By Stephen Young
By Stephen Young
By Stephen Young
By Jim Schutze
By Rachel Watts
By Lauren Drewes Daniels
"I did not know anything about Barnes when I called," says O'Donnell. "We had a long conversation. He said he wanted to be helpful to the Bush campaign and that he knew things about POW issues and Ross Perot. He mentioned Richard Armitage and said that he had information that Bush was going to be ambushed on CNN over an issue with Armitage. But the more I probed, the less reliable I thought he was. By the end of the conversation, I was convinced this fellow was a waste of time, and I closed the book on the matter."
But Barnes, ever persistent, called O'Donnell several more times, sometimes catching him answering his phone directly. Once he left a message--"Urgent"--and O'Donnell returned the call, only to find the conversation was again useless.
"I could not figure out what he was doing at the time," recalls O'Donnell. "It was apparent to me that he was playing a game, and I didn't know what his game was, but I knew I wanted nothing to do with it."
Barnes was also tenacious enough to get through to David Tell, the Republican director of opposition research. Tell says that he expressed no interest in Barnes' information.
Barnes did not tell [BBCreporter] David Taylor about his conversations with Republican officials until late April. However, in Barnes' version, the Republicans had called him. Oberwetter was the first, he said. Barnes claimed they wanted compromising information about Perot and asked him to tell them what he knew about Perot and POWs and MIAs.
Barnes recalls that Taylor was "very excited" by this news, and told Barnes that Oberwetter "was Bush's No. 1 man and Perot's No. 1 enemy." Taylor, of course, personally knew of the bad blood between Perot and Bush over the POW issue. He knew that U.S. Senator Bob Kerrey was planning a special hearing during the summer about POWs and MIAs, and that Perot was one of the invited witnesses.
Taylor hypothesized that since Perot had access to many of the government's classified documents about the POW issue, he might have collected information that could embarrass Bush and other top administration officials. Therefore, when Barnes told him that Republican officials were seeking damaging information about Perot, it made sense to Taylor. The Republicans might go to extraordinary lengths, Taylor thought, to discover what explosive information Perot had and what he might disclose at the upcoming Kerrey hearings.
By early May, Taylor had convinced the BBC to let him interview Perot as part of a segment for the evening newscasts. Because of his conversations with Barnes, Taylor also thought this simple news interview could expand into an explosive story.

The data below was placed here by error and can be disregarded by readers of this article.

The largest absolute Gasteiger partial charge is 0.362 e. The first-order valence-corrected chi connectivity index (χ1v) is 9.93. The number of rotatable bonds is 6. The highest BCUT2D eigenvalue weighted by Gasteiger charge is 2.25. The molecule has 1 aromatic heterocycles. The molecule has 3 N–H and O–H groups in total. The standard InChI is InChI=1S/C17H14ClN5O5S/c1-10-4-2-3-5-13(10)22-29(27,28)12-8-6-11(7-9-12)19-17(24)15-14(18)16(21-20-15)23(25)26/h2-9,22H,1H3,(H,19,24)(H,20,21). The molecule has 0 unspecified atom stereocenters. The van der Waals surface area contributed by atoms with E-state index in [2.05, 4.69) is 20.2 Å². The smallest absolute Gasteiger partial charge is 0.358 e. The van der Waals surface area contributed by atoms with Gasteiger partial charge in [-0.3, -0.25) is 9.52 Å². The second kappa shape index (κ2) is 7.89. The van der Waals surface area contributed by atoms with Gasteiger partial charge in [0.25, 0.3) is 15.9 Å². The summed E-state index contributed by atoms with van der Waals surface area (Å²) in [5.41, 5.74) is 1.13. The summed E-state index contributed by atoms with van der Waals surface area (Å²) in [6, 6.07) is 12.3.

In mid-May, Perot met with Taylor for his BBC interview. For the first time, Perot learned of Barnes' charges about the Republicans. That trip also gave Taylor an opportunity to verify whether Barnes' primary claim--that he was talking to Jim Oberwetter--was true.
Taylor had arranged an interview with Oberwetter by claiming that he was doing a general documentary about the American presidential race. He then told Barnes to call Oberwetter during that interview so that Taylor could film Oberwetter's reaction.
When Taylor arrived at the Hunt Oil offices for his May 13 meeting, he was kept in the reception area for a few minutes and then taken by a receptionist to Oberwetter's office. As Taylor and his film crew neared the office, he heard the last seconds of a conversation.
"I can't talk," said Oberwetter. "I have British television outside."
During the interview, Barnes did not call. Afterward, Taylor called him and asked why not. "I did call, and you were there, weren't you?" Barnes told him. "How did you know I was there?" Taylor asked. Barnes responded, "Well, he told me you were outside."
"I was surprised," says Taylor, "that the head of the Republican campaign was talking to Barnes about anything."
Taylor and Perot thought that snippet of a conversation confirmed Barnes' claim that he was regularly talking with Oberwetter and other Republican officials. Barnes added to the allure by suggesting that he had called Oberwetter on a private number (he had not, and Taylor did not check the existence of such a number). Moreover, if either Taylor or Perot had asked Barnes for his telephone bill, they would have discovered that Barnes' May 13 call, at 11:10 in the morning in Dallas (just as Taylor walked into the office), lasted less than one minute. It was also the only call from Barnes to Oberwetter's office that month.
During the next several weeks, Barnes and Taylor continued speaking by telephone. In early June, Barnes said he was in touch with more important Republicans, including Bob Teeter (Barnes did reach Teeter, briefly, one time). Although he only had Barnes' word for the calls, Taylor was impressed. "He was no longer talking to flunkies," says Taylor. "If I can't get through to Bob Teeter, what on earth is Scott Barnes doing getting through to Teeter?...What the hell was going on?"
The Democratic convention started on Monday, July 13, and Taylor covered it for the BBC. During the next three days, he received several telephone messages at his hotel from Barnes. He was too busy to return the calls. Perot later told 60 Minutes that it was during those three days that he received a "call from a person who I respect who said that there was a plan to have a computer-created false photo of my daughter Carolyn that they were going to give the press shortly before her wedding to embarrass her."